Op-Ed: Congress Passes Public Lands Bill, Ducks Harder Questions

The Natural Resources Management Act enjoyed bipartisan support in both houses of Congress. But it left out contentious issues like wildfires, greenhouse gas emissions, and protecting wildlife corridors.

1 minute read

March 4, 2019, 11:00 AM PST

By Philip Rojc @PhilipRojc

Utah Public Lands

Patrick Lienin / Shutterstock

The largest public lands protection bill since 2009, the Natural Resources Management Act adds over 1.3 million acres of wilderness and creates four new national monuments, writes Carl Segerstrom. The bill also protects 367 miles of rivers and permanently reauthorizes the Land and Water Conservation Fund. It's on its way to President Trump after passage in the Senate and the House.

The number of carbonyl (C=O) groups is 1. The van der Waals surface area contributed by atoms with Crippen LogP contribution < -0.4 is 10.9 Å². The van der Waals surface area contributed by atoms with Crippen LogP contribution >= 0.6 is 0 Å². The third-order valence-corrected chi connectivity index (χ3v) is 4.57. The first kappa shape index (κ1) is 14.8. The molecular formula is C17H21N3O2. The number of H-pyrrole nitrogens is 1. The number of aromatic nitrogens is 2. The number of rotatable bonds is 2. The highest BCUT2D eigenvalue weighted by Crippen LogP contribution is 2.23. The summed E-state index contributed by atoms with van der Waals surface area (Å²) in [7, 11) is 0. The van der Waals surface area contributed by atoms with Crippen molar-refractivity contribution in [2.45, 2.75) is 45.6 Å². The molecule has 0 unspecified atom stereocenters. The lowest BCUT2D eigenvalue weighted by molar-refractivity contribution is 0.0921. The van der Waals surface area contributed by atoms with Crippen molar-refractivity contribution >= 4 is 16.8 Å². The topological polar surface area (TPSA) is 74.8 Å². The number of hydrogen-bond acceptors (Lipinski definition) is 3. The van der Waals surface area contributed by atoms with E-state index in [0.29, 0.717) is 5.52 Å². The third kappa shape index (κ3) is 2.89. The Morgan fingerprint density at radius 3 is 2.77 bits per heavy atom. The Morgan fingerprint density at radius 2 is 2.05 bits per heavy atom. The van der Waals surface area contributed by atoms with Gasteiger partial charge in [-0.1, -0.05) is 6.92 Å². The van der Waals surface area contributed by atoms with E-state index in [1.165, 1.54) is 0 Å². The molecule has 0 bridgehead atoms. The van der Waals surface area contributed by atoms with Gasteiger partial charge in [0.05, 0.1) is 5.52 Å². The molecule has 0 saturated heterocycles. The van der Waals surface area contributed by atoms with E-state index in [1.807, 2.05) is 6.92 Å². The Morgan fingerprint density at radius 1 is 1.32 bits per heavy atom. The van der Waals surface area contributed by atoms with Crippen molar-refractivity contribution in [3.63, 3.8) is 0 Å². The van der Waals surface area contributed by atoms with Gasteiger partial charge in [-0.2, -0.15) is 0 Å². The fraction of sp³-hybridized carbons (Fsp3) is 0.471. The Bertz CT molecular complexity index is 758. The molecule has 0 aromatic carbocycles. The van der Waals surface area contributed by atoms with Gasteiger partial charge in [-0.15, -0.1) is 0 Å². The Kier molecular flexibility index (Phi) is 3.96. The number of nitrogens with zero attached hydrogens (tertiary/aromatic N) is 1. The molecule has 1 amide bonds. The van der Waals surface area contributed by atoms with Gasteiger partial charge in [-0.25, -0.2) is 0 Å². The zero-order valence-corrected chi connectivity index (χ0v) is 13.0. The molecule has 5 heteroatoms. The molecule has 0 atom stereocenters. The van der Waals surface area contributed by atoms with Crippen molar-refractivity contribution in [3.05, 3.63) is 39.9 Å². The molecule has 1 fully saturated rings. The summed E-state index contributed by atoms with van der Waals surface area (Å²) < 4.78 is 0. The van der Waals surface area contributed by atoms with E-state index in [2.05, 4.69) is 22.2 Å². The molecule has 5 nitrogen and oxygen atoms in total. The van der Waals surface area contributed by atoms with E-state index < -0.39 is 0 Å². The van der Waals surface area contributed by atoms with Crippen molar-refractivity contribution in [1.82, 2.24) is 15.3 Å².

While it's a comforting example of bipartisanship, Segerstrom points out that the bill punts on the more controversial aspects of "updating public-lands laws for the 21st century." He goes on, "Rather than address the overarching issues facing public-lands management, such as wildfires, greenhouse gas emissions and protecting wildlife corridors for endangered species, the new lands bill is [pork barrel politics]."

Substantive environmental policymaking, meanwhile, isn't something the current Congress seems capable of, Segerstrom says. "Bedrock environmental laws that drive public-land policy, such as the Wilderness Act, Endangered Species Act, National Environmental Policy Act and Federal Land Policy and Management Act, were all signed during or before 1976." Without Congressional leadership, policy on public lands tends to volley back and forth depending on who's in the White House. Amid the bill's 700 pages, Segerstrom notes, the word "climate" does not appear.

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